Identification of Genetic Factors Responsible for Apple Fruit Postharvest CO2 Injury
Physiology and Pathology of Tree Fruits Research
2013 Annual Report
1a.Objectives (from AD-416):
Postharvest harvest CO2 injury is a recurring physiological disorder in many apple cultivars. Available evidences suggest that the condition of pre-harvest factors and postharvest regime can contribute to the development of this disorder. To gain the insight of how environmental and genetic factors influence the occurrence of this economically important postharvest disorder, transcriptome changes will be characterized to identify the aberrant gene expression under different pre-and postharvest conditions. Through the identification of potential genes and pathways inciting this disorder, the goal is to develop better prediction and prevention tools and management strategy.
1b.Approach (from AD-416):
Whole transcriptome sequencing method will be utilized to identify the global gene expression patterns on samples with various maturity and duration of postharvest storage and regimes. “Golden Delicious”, which is prone to the development of CO2 injury, will be used as model. Fruits from two different orchards at different location will be sampled from pre- and post-harvest stages, at different storage regimes for transcriptome analysis. Two orchards, one was previously classified with high tendency of CO2 injury incidence, will be selected for sampling. The detail of horticultural practice in two orchards such as application of chemical and/or nutrients application as well as microclimate parameter will also be taken into account when data are analyzed. Documents Trust with Agrofresh. Log 43619.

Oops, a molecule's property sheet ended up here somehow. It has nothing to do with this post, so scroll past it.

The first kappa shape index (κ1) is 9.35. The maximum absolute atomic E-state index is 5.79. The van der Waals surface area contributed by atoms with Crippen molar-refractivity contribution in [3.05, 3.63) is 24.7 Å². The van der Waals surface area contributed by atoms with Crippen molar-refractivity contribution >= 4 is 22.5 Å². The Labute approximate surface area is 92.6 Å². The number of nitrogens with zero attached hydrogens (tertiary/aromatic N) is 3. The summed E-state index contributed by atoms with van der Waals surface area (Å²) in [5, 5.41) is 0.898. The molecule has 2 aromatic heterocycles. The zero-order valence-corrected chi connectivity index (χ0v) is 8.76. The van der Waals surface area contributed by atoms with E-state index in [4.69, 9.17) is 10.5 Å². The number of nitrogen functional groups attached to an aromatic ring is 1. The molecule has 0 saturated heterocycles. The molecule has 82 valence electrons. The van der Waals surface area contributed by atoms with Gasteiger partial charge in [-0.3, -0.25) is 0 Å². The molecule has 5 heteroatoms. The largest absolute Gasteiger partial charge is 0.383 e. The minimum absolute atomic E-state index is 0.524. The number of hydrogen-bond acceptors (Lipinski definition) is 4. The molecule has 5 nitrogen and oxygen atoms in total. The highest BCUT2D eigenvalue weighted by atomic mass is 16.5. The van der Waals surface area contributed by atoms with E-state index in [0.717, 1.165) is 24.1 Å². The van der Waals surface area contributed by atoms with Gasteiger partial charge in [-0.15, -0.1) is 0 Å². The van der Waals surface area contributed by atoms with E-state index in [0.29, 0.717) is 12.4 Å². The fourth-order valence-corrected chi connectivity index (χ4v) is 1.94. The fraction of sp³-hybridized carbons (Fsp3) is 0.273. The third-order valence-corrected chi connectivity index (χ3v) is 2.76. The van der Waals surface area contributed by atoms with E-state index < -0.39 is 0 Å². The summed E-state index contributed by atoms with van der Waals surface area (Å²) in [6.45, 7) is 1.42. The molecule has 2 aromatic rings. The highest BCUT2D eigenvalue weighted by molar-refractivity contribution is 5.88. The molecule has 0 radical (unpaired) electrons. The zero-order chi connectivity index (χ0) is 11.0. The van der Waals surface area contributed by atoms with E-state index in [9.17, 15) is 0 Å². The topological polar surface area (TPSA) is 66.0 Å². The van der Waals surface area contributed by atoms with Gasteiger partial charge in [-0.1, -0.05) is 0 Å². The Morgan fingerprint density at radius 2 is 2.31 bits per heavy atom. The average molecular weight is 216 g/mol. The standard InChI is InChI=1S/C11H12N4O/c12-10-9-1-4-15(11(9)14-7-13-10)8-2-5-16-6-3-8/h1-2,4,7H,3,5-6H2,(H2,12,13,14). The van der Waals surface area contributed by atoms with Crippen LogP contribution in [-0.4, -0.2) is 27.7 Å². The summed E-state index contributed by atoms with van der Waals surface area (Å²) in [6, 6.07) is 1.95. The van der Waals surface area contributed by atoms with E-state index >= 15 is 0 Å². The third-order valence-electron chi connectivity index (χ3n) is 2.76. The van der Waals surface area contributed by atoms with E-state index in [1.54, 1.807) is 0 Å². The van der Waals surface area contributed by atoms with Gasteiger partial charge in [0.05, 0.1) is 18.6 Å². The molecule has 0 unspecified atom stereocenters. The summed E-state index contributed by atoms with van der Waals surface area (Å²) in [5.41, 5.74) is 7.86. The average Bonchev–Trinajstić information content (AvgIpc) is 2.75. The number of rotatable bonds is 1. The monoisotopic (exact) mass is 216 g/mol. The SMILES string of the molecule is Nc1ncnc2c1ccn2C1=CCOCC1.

This project relates to objective 1 of the associated in-house project which seeks to identify factors that influence postharvest fruit quality and development of market limiting physiological disorders. Postharvest CO2 injury is a recurring physiological disorder which can cause significant economic loss for some apple cultivars. The molecular changes associated with apple CO2 injury incidence are not known. To understand the genetic controls of this postharvest disorder, an integrated approach of physiology, transcriptomics, metabolomics and genetic survey has been employed. 1. Physiological characterization of preharvest fruit development and postharvest storage regimes related to CO2 injury incidence demonstrated contrasting season-to-season variations in severity. As fruit used for the experiment were from the same orchard, results indicate the seasonal variation in the fruit on-tree maturation process may significantly impact the propensity of CO2 injury incidence. 2. CO2 injury phenotypes for more 60 apple cultivars and/or breeding selections for susceptibility to CO2 injury indicate substantial variation in CO2 suseptability. 3. Transcriptome sequencing indicates transcriptomic changes related to phytosterol metabolism, oxidation/reduction imbalance and phytohormone signaling represent the major molecular changes in apple fruit under high CO2 pressure. 4. Metabolomic analysis indicates multiple metabolic pathways are activated in response to a high CO2 storage environment which may lead to injury in susceptible fruit.